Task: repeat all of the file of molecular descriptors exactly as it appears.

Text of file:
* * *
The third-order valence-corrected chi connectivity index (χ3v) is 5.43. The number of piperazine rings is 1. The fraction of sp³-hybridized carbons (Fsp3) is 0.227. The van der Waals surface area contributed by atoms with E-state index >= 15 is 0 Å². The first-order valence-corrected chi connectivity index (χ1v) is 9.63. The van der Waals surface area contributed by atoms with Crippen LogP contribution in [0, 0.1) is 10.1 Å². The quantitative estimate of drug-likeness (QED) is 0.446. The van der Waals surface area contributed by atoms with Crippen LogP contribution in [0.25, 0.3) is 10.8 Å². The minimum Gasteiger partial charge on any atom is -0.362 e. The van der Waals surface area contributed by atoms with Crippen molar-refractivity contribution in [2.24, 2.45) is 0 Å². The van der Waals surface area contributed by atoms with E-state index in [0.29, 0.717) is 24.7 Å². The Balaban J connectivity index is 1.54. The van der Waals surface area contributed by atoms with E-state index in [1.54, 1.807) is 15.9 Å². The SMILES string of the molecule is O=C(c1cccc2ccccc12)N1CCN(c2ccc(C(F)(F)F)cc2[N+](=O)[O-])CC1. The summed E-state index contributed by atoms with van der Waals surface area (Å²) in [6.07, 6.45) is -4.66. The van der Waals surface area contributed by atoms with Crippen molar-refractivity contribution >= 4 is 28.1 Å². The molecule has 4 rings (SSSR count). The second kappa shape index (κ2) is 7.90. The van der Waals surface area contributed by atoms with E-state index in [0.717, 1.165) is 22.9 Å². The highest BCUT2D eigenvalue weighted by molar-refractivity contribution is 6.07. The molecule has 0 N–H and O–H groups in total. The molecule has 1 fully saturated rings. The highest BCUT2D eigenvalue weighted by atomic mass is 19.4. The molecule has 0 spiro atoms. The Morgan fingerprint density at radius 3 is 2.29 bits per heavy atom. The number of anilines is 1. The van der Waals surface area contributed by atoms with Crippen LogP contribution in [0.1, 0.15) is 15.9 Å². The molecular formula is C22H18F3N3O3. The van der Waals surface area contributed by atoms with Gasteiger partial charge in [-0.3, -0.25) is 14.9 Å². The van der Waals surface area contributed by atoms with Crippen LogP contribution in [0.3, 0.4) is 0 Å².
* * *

The third-order valence-corrected chi connectivity index (χ3v) is 5.43. The number of piperazine rings is 1. The fraction of sp³-hybridized carbons (Fsp3) is 0.227. The van der Waals surface area contributed by atoms with E-state index >= 15 is 0 Å². The first-order valence-corrected chi connectivity index (χ1v) is 9.63. The van der Waals surface area contributed by atoms with Crippen LogP contribution in [0, 0.1) is 10.1 Å². The quantitative estimate of drug-likeness (QED) is 0.446. The van der Waals surface area contributed by atoms with Crippen LogP contribution in [0.25, 0.3) is 10.8 Å². The minimum Gasteiger partial charge on any atom is -0.362 e. The van der Waals surface area contributed by atoms with Crippen molar-refractivity contribution in [2.24, 2.45) is 0 Å². The van der Waals surface area contributed by atoms with E-state index in [0.29, 0.717) is 24.7 Å². The Balaban J connectivity index is 1.54. The van der Waals surface area contributed by atoms with E-state index in [1.54, 1.807) is 15.9 Å². The SMILES string of the molecule is O=C(c1cccc2ccccc12)N1CCN(c2ccc(C(F)(F)F)cc2[N+](=O)[O-])CC1. The summed E-state index contributed by atoms with van der Waals surface area (Å²) in [6.07, 6.45) is -4.66. The van der Waals surface area contributed by atoms with Crippen molar-refractivity contribution >= 4 is 28.1 Å². The molecule has 4 rings (SSSR count). The second kappa shape index (κ2) is 7.90. The van der Waals surface area contributed by atoms with E-state index in [0.717, 1.165) is 22.9 Å². The highest BCUT2D eigenvalue weighted by molar-refractivity contribution is 6.07. The molecule has 0 N–H and O–H groups in total. The molecule has 1 fully saturated rings. The highest BCUT2D eigenvalue weighted by atomic mass is 19.4. The molecule has 0 spiro atoms. The Morgan fingerprint density at radius 3 is 2.29 bits per heavy atom. The number of anilines is 1. The van der Waals surface area contributed by atoms with Crippen LogP contribution in [0.1, 0.15) is 15.9 Å². The molecular formula is C22H18F3N3O3. The van der Waals surface area contributed by atoms with Gasteiger partial charge in [-0.3, -0.25) is 14.9 Å². The van der Waals surface area contributed by atoms with Crippen LogP contribution in [0.3, 0.4) is 0 Å².